Consider this:  Alice and Bob each have $1,000,000 in financial assets.  Alice is an early adopter of bitcoin and holds half her wealth in BTC.  Bob just learned about bitcoin today, and holds 100% of his wealth in US treasuries and stocks.  The risk Bob takes by moving $500,00 into BTC simply puts him at the same risk level as Alice moving forward in time.  The fact that Alice's bitcoins performed well in the past has no bearing on portfolio allocation moving forward.  Alice choosing to continue to hold $500,000 in bitcoin is just as risky as Bob deciding to buy $500,000 of BTC.  

The public cannot make early adopters un-rich by not investing in bitcoin.  And by investing in bitcoin, the public makes early and current investors rich to the exact same degree from this point in time moving forward.


What if Bob didn't have jack shit to begin with. Just sayin'
[/quote]

The whole early adopter argument is ludicrous. They  took enormous risks with hard earned fiat to get this project off the ground.

Furthermore, name one other investment in the world that doesn't have this early adopter dynamic.
cypherdoc
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September 28, 2014, 07:26:15 PM
 #12829

Trolls are getting overconfident  Cheesy

Am I a troll because I dare speak to the all powerful wealthy elite?

Who's saying you can't speak?

Its what you say that matters.
Peter R
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September 28, 2014, 07:35:15 PM
 #12830

What if Bob didn't have jack shit to begin with. Just sayin'

My example works with $1,000,000, with $100,000 or with $10,000 of financial assets.  If Bob truly had nothing, then even if he mined a few thousand coins in 2010, he would have probably sold them for a few thousand dollar first chance he got.  It takes a very special type of person to hold a large number of bitcoins--with no other significant assets--over the several orders of magnitude growth in price we've witnessed.  

There's this strange belief among some newbies that people who had 1,000+ BTC in 2010 still have 1,000+ BTC.  In the vast majority of cases, this is patently false.  Most "early adopters" have been divesting in order to rebalance their portfolios, otherwise they'd end up with 99% of their wealth in bitcoin (and a severe case of insomnia lol).  In fact, many "early adopters" divested far too much and now push their favourite foo-coin, hoping for another chance.  

If we see another growth spurt, and if you are holding a non-negligible amount of bitcoins, you'll understand for yourself how strong the pressure to diversify out of bitcoin is.  If you don't divest on the way up, you'll panic sell at the bottom of the proceeding crash.  This is bitcoin's distribution mechanism in action.  

Run Bitcoin Unlimited (www.bitcoinunlimited.info)
BlindMayorBitcorn
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September 28, 2014, 07:36:54 PM
 #12831

What if Bob didn't have jack shit to begin with. Just sayin'

My example works with $1,000,000, with $100,000 or with $10,000 of financial assets.  If Bob truly had nothing, then even if he mined a few thousand coins in 2010, he would have probably sold them for a few thousand dollar first chance he got.  It takes a very special type of person to hold a large number of bitcoins--with no other significant assets--over the several orders of magnitude growth in price we've witnesses.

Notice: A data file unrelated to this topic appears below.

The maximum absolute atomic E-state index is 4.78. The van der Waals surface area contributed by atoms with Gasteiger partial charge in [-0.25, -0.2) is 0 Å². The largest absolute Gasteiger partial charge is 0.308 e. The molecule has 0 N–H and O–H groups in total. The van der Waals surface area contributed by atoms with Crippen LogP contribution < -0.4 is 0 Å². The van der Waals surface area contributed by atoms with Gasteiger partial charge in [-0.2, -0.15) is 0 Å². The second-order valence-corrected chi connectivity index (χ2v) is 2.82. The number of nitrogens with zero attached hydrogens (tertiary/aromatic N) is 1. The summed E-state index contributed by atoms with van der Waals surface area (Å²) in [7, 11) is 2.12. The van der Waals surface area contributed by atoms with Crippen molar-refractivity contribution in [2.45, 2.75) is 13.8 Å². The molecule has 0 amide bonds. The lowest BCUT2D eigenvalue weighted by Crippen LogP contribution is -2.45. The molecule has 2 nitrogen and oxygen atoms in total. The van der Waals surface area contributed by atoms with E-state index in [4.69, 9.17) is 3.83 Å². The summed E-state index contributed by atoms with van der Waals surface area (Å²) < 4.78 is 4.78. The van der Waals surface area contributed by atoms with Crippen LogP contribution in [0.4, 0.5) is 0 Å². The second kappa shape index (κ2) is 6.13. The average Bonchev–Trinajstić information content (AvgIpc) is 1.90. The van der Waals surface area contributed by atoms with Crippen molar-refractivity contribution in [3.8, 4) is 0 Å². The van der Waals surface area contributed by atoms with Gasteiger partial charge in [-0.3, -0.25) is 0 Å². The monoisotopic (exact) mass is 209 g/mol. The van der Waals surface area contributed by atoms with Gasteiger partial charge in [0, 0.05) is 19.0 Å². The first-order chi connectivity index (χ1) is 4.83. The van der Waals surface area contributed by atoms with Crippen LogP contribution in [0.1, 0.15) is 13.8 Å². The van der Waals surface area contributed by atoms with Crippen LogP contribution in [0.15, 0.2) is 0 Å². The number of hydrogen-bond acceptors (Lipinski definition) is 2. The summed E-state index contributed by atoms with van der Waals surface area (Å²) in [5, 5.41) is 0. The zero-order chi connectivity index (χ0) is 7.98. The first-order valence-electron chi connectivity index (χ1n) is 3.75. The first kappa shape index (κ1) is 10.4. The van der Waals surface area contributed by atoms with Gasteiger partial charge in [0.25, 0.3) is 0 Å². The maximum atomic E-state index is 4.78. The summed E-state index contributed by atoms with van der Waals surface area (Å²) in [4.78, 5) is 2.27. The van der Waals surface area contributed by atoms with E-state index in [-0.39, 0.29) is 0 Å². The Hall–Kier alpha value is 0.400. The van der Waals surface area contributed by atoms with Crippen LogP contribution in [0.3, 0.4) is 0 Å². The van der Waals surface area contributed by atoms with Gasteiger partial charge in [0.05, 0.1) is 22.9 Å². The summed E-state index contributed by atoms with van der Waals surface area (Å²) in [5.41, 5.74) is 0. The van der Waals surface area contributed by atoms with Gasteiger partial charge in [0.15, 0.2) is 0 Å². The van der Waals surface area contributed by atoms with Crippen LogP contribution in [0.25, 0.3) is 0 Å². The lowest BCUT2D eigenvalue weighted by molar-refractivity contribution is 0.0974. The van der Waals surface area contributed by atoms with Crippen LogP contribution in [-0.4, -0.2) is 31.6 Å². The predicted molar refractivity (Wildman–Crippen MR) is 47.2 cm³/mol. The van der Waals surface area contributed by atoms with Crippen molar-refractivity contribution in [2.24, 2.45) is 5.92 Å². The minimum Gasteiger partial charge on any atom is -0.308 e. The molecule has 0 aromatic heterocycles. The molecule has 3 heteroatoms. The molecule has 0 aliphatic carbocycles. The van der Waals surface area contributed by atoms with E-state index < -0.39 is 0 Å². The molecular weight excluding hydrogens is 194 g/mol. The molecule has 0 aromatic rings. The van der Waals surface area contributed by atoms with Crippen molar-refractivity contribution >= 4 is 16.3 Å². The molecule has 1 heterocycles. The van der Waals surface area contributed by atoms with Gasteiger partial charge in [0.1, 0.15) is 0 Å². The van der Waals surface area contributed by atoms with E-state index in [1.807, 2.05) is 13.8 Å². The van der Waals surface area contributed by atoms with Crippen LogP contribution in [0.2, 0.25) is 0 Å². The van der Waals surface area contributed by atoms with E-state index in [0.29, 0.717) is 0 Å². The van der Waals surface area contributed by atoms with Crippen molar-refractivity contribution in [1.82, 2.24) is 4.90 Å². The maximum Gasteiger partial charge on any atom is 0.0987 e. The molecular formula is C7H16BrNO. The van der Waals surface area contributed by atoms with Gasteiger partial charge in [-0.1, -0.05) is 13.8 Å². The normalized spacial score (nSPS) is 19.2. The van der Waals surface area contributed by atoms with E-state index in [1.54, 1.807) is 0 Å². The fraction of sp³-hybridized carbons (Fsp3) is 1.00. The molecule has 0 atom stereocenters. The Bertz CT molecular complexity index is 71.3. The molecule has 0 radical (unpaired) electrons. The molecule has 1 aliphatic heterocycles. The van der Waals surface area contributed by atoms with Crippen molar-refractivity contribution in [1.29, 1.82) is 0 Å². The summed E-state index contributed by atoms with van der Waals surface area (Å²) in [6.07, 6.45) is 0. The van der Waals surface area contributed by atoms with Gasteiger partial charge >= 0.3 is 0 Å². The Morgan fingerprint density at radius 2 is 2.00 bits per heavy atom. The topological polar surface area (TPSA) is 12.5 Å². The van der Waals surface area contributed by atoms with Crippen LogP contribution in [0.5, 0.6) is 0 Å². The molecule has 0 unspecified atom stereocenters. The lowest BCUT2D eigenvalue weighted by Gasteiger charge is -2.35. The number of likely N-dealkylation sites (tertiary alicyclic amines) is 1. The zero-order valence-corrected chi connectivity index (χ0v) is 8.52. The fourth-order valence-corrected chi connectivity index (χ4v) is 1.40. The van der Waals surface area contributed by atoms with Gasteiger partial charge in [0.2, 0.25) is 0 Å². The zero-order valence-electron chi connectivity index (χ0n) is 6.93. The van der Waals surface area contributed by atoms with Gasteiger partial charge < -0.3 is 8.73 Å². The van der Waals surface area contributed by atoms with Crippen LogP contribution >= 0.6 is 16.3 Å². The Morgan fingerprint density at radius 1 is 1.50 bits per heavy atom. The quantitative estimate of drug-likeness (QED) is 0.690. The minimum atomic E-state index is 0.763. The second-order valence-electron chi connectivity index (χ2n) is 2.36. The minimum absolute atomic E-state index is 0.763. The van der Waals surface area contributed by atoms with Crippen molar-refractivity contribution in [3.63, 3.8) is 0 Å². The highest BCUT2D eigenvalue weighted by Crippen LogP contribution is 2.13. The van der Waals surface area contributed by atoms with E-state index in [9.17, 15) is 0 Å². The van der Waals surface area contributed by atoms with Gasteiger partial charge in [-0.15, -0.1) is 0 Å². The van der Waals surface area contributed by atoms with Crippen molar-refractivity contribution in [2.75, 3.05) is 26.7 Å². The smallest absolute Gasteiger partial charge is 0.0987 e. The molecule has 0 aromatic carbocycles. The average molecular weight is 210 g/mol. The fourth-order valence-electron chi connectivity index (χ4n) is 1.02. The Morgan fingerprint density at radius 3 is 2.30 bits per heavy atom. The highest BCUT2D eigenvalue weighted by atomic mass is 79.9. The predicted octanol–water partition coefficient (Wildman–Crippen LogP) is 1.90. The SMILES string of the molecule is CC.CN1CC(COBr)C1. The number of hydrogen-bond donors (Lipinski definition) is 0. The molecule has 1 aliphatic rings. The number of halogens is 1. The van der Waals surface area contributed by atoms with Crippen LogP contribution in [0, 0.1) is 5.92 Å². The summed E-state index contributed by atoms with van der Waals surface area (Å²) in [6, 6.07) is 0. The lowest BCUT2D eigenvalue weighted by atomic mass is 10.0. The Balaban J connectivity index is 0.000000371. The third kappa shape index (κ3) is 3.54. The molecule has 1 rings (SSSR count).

There's this strange belief among some newbies that people who had 1,000+ BTC in 2010 still have 1,000+ BTC.  In the vast majority of cases, this is patently false.  Most "early adopters" have been divesting in order to rebalance their portfolios, otherwise they'd end up with 99% of their wealth in bitcoin (and a severe case of insomnia lol).  In fact, many "early adopters" divested far too much and now push their favourite foo-coin, hoping for another chance. 

If we see another growth spurt, and if you are holding a non-neglible amount of bitcoins, you'll understand for yourself how strong the pressure to diversify out of bitcoin is.  If you don't divest on the way up, you'll panic sell at the bottom of the proceeding crash.  This is bitcoin's distribution mechanism in action. 

I see your point

Forgive my petulance and oft-times, I fear, ill-founded criticisms, and forgive me that I have, by this time, made your eyes and head ache with my long letter. But I cannot forgo hastily the pleasure and pride of thus conversing with you.
cypherdoc
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September 28, 2014, 07:39:48 PM
 #12832

Trolls are getting overconfident  Cheesy

Am I a troll because I dare speak to the all powerful wealthy elite?

Who's saying you can't speak?

Its what you say that matters.

Maybe there should have been more people like Gavin Andresen warning people about the risks of buying a remarkable new tool at nevertheless outrageously inflated prices?

This is precisely why you're going to have a bad time in this thread;  that suggestion is idiotic.

How is Gavin, of all people supposed to know what is an outrageous price?  And how's it his responsibility? You made the choice to invest at 550. That's your problem.
Zangelbert Bingledack
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September 28, 2014, 08:05:58 PM
 #12833

Although this is old hat for many here, I put together a little explanation that may help people see how mining difficulty affects the bitcoin price.